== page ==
I am impressed by the orchestral sophistication of City of Dust. Can you tell us about the crew that helped you put your CD together?

The co-producer and engineer Sam Weber, along with myself, put our minds together for this, and of course reached out to the local community of musicians in order to add more depth to this album. For example, Taz Eddy (Trumpet), Rob Phillips (Drums), and Alexei Paish (Percussion) were all music students at UVic during the time we were tracking the album. Not to mention, Kiana Brasset (Violin, Backup Vocals), Chelsea-Lyne Heins (Backup Vocals), and Esme John (Bass Guitar) are very much embedded in Victoria’s musical community as well. The hard work of Sam Weber, combined with my artistic vision and a strong support network of musicians, made this album possible.

I know you have a another show coming up in Victoria (Feb. 16th–all ages–at Fairfield United Church with The Archers, doors at 7pm, $10) and recently played in Kelowna, and will keep on with more promotion. Where would you like to be five years from now?

Put simply, I would like to be doing exactly what I’m doing now, except on a larger scale. The singer-songwriter tells the story of [his] journey, and the listener relates it to theirs. Every so often, someone tells me how much they appreciate my music, or how it’s helping them get through something in their life. The more people I can affect this way, the more rewarding and fulfilling that work is for me.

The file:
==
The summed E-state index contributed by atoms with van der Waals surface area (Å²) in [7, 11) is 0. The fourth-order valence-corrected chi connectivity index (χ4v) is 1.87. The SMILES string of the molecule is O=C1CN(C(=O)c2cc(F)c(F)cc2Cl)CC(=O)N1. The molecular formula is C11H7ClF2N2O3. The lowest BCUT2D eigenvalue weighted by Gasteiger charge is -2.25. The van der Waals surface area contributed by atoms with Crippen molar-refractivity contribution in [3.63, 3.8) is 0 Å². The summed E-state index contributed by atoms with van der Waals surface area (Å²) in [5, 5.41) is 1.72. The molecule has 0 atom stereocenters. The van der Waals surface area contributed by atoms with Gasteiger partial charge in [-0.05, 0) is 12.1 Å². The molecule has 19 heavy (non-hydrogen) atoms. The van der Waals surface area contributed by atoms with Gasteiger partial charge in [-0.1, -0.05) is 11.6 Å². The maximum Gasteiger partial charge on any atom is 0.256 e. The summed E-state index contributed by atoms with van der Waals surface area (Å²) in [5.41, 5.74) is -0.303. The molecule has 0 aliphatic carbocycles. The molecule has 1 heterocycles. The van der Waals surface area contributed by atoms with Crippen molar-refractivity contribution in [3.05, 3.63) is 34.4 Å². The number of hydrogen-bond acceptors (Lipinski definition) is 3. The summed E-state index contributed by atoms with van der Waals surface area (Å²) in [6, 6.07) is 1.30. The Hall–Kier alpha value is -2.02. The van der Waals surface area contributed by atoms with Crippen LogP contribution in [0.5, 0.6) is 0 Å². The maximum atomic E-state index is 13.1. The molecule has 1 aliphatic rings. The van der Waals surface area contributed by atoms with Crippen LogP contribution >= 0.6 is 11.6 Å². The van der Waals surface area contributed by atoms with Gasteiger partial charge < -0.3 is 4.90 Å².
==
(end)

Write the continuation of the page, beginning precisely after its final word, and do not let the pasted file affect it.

Memoir explores author’s transplanted life

Kamal Al-Solayee    Photo by Gary Gould/Ryerson

Intolerable: A Memoir of Extremes
By Kamal Al-Solaylee
Harper Collins, 204 pages, $27.99

Kamal Al-Solaylee teaches journalism at Ryerson University and is a former theatre critic for the Globe and Mail. He answered Lynne Van Luven’s questions via-email at the end of September. He noted that his memoir has netted responses from “other Arab/Muslim gay men and women and they’ve all been supportive, inspiring.” In Yemeni media, he said, the book has been covered as a gay story, which he considers reductive. Mostly, Prof. Al-Solaylee is “disappointed in the lack of responses from the Arab community in Canada. They chose to ignore it. I was hoping that the book would kick-start a conversation about a number of issues: the pervasive nature of extremism here in Canada and back in our home countries, women’s and gay rights, and our civic participation in Canadian society. Maybe that’s a lot to hope for and maybe that’s to come.” Let’s hope so.
Clearly, you silenced and edited yourself for many years 
prior to writing this book. Can you look back now and see a “catalyst 
moment” that precipitated the idea of finally telling your and your 
family’s stories?

The idea for the book came to me after a particularly distressing visit to the family in Sana’a, Yemen, in 2006. It was my first trip in about five years and I couldn’t get over the rapid decline in both the material and emotional lives of my family. I also started to notice what I would term a disturbing level of religiosity. That visit put into focus the huge gap between my life in Toronto – a safe, privileged and even spoiled life – and that of my family. To illustrate the point, I returned to Toronto after that trip and within a few days I went to New York to review the Broadway opening of The Drowsy Chaperone, the Canadian-penned hit spoof musical about the roaring twenties. It took a few days and before I knew it a complete depression started to set in. A friend suggested I write about that experience which is how the book originated – in sadness and depression.